Autism and the turkey in the clamshell

Aimee O'Connell

My attention is back on my son. The older he gets, the more I learn from him. At the age of six, he already shows an uncanny ability with pen and paper that boggles my mind. He is not a classical portrait artist or an accomplished wildlife sketch artist, but he can capture emotional expressions in simple animal cartoons like nothing I could ever try to do. He still reverses his letters when he prints and he still spells words like he is stamping out license plates, but when it comes to drawing imaginary animal friends, he is a graphic whiz. So I am not surprised that his visual field sees things through different lenses than I normally use.

Last week we were at a restaurant. I ordered the seafood linguine, which came with fresh clams and mussels. He, as always, ordered the plain pasta with butter, and declared himself full after about five corkscrews. He had already crayoned as much of the children's placemat as space would allow and was getting antsy while the rest of us ate. I wiped one of my clam shells clean with a napkin and gave it to him to play with. I figured he would make it talk, like a puppet, which he did... until his whole face lit up, and he announced under his breath, "I'm going to make a TURKEY!"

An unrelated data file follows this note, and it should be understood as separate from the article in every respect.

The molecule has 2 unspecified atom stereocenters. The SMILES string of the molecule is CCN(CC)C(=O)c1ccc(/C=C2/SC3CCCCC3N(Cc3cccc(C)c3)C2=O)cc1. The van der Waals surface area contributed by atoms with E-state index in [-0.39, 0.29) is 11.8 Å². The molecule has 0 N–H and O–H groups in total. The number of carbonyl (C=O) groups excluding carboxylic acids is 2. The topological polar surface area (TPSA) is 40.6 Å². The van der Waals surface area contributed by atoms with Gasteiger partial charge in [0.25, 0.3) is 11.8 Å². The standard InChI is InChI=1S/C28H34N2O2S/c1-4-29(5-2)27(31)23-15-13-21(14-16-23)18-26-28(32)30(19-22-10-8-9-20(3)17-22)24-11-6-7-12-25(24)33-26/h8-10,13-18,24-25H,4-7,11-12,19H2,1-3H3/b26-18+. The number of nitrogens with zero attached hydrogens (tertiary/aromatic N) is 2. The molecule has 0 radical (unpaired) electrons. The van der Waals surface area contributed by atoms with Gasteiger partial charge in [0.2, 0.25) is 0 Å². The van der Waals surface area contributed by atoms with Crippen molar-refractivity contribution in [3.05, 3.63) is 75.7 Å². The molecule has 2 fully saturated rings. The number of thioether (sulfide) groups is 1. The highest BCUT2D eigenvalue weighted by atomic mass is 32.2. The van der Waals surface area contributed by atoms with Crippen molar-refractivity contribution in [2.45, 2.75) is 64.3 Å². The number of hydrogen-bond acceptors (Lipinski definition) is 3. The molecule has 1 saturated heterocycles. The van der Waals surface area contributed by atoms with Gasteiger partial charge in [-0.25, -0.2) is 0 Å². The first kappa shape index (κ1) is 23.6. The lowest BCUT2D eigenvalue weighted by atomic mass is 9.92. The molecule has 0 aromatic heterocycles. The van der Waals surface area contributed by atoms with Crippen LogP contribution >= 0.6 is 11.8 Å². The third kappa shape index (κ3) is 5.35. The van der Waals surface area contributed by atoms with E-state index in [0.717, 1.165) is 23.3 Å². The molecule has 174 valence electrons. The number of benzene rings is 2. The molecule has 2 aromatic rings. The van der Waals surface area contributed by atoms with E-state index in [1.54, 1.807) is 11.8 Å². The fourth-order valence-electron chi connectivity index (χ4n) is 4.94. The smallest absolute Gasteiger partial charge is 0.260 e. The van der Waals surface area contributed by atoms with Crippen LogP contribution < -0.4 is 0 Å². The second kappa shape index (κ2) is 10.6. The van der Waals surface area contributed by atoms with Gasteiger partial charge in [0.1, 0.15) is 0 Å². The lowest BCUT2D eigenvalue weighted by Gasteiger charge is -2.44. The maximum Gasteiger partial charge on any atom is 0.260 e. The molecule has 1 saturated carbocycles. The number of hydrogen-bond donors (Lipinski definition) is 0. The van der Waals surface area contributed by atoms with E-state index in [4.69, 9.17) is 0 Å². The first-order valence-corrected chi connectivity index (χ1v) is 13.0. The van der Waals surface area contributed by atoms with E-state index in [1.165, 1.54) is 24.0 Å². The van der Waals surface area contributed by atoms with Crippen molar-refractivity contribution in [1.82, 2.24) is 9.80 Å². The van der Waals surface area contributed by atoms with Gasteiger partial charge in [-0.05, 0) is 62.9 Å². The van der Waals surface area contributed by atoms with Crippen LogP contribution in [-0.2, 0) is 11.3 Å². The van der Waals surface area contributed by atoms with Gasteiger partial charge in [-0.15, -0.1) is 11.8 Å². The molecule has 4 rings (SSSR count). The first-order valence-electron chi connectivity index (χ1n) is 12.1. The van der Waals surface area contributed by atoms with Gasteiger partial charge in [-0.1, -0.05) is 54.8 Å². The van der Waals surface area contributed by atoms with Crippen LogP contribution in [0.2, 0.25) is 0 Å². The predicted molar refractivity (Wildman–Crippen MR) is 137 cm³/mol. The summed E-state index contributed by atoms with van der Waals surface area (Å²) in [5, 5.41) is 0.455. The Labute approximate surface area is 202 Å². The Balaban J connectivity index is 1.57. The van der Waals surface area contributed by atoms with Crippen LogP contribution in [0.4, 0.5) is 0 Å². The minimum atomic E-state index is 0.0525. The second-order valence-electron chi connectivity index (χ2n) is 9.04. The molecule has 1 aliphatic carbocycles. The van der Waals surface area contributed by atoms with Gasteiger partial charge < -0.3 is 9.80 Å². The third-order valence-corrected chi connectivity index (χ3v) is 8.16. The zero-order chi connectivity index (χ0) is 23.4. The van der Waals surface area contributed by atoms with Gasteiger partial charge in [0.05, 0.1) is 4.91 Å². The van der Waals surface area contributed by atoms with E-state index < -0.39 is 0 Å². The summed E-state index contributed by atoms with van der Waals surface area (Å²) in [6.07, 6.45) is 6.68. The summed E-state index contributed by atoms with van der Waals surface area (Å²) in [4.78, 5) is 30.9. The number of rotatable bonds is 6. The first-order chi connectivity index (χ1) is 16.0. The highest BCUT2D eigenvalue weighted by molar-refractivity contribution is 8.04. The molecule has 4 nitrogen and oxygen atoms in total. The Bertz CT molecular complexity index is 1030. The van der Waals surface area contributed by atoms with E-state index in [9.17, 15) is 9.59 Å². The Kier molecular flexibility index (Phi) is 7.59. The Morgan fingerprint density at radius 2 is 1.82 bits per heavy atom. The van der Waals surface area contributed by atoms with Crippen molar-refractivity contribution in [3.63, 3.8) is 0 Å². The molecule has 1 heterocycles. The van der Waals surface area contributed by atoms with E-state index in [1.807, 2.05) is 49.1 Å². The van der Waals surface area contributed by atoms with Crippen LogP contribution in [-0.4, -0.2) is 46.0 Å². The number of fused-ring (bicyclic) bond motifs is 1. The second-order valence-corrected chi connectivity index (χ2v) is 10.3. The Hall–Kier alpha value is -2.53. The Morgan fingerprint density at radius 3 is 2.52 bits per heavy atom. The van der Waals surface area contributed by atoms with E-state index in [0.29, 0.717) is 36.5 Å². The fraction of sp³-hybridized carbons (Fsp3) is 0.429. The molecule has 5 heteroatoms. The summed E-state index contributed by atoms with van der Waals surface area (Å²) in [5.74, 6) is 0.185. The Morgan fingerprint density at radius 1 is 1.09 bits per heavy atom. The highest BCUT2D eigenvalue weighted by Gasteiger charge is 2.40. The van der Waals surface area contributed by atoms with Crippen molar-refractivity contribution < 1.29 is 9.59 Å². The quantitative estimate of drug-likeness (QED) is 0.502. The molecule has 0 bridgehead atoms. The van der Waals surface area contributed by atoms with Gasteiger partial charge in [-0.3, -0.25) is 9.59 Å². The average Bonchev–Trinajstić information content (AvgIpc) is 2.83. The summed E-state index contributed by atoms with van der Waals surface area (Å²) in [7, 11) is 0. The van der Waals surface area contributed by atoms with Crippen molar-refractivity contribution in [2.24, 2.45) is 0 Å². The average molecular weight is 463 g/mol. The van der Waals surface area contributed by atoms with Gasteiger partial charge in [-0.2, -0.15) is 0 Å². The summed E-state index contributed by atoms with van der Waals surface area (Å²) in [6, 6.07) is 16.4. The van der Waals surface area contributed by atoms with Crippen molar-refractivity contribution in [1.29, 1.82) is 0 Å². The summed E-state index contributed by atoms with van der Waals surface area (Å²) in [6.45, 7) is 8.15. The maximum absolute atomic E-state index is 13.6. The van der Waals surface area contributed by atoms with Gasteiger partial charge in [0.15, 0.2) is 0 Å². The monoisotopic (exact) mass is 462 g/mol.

I didn't pay much attention to that comment, but after he said that, he held the clam shell very carefully, so as not to break it, and told me any time we made eye contact that he needed to make a craft as soon as we got home. "I can't wait to make my turkey!" In my mind, I imagined him gluing googly eyes in the usual place, then making the mouth open and close as it said gobble-gobble. Maybe he would even glue on yellow or orange as a beak.

The thrill of anticipation consumed him, so much that my little shy guy even stopped a patron on the way out to tell him that he was going to make a turkey when he got home. The man, surprised, smiled and said, "Good for you, buddy!" I still didn't think much of it. When we got home, the girls set about to getting ready for pajama time, and he went straight to the table with paper, scissors, crayons and glue. "Time to make my turkey!" I was relieved to have quiet and kept myself busy with everything a mom has to do (... which is, everything).

Ten minutes later, he handed me his finished project. I stopped "everything" in amazement.

He HAD made a turkey.

Never in a million years would I have seen a turkey in that clam shell. My closed mind only saw the cliché, the usual way of looking at a clam shell. But his turkey gave me such a moment of enlightenment.

The "turkey in the clam shell" is a perfect metaphor for Aspie life. So many times we see things, literally or figuratively, in space or in our mind's eye, which nobody else can possibly see... and, more importantly, which excite and delight us for the sheer realization of what we see. For my son, it was a turkey in a clam shell. For me, it is usually some realization about human nature and spirituality, or some connection between concepts which makes a short, clean, straight line in solving what looks like a complicated mess. And... nobody else sees it.